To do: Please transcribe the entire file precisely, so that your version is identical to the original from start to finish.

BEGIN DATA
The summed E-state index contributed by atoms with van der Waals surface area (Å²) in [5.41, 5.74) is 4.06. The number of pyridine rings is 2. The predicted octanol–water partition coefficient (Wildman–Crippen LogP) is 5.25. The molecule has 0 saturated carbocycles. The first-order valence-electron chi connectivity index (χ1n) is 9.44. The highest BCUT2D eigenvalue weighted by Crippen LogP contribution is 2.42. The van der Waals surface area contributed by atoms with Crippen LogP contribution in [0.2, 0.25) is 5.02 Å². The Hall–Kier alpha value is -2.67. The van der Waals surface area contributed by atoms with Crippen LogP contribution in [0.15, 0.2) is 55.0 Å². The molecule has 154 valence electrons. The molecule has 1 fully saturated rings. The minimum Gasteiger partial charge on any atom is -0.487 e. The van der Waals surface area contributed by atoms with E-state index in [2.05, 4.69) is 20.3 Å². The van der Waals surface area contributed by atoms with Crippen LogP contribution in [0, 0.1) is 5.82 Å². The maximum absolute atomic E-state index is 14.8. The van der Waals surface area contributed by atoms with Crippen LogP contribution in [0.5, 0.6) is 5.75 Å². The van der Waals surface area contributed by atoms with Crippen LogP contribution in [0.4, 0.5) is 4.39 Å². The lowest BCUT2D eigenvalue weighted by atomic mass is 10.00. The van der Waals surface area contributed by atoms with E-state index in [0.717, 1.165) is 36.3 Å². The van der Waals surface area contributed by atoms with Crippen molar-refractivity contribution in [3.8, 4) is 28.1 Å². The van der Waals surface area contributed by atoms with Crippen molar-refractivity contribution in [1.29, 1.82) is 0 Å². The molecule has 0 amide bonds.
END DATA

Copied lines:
The summed E-state index contributed by atoms with van der Waals surface area (Å²) in [5.41, 5.74) is 4.06. The number of pyridine rings is 2. The predicted octanol–water partition coefficient (Wildman–Crippen LogP) is 5.25. The molecule has 0 saturated carbocycles. The first-order valence-electron chi connectivity index (χ1n) is 9.44. The highest BCUT2D eigenvalue weighted by Crippen LogP contribution is 2.42. The van der Waals surface area contributed by atoms with Crippen LogP contribution in [0.2, 0.25) is 5.02 Å². The Hall–Kier alpha value is -2.67. The van der Waals surface area contributed by atoms with Crippen LogP contribution in [0.15, 0.2) is 55.0 Å². The molecule has 154 valence electrons. The molecule has 1 fully saturated rings. The minimum Gasteiger partial charge on any atom is -0.487 e. The van der Waals surface area contributed by atoms with E-state index in [2.05, 4.69) is 20.3 Å². The van der Waals surface area contributed by atoms with Crippen LogP contribution in [0, 0.1) is 5.82 Å². The maximum absolute atomic E-state index is 14.8. The van der Waals surface area contributed by atoms with Crippen LogP contribution in [0.5, 0.6) is 5.75 Å². The van der Waals surface area contributed by atoms with Crippen LogP contribution in [0.4, 0.5) is 4.39 Å². The lowest BCUT2D eigenvalue weighted by atomic mass is 10.00. The van der Waals surface area contributed by atoms with E-state index in [0.717, 1.165) is 36.3 Å². The van der Waals surface area contributed by atoms with Crippen molar-refractivity contribution in [3.8, 4) is 28.1 Å². The van der Waals surface area contributed by atoms with Crippen molar-refractivity contribution in [1.29, 1.82) is 0 Å². The molecule has 0 amide bonds.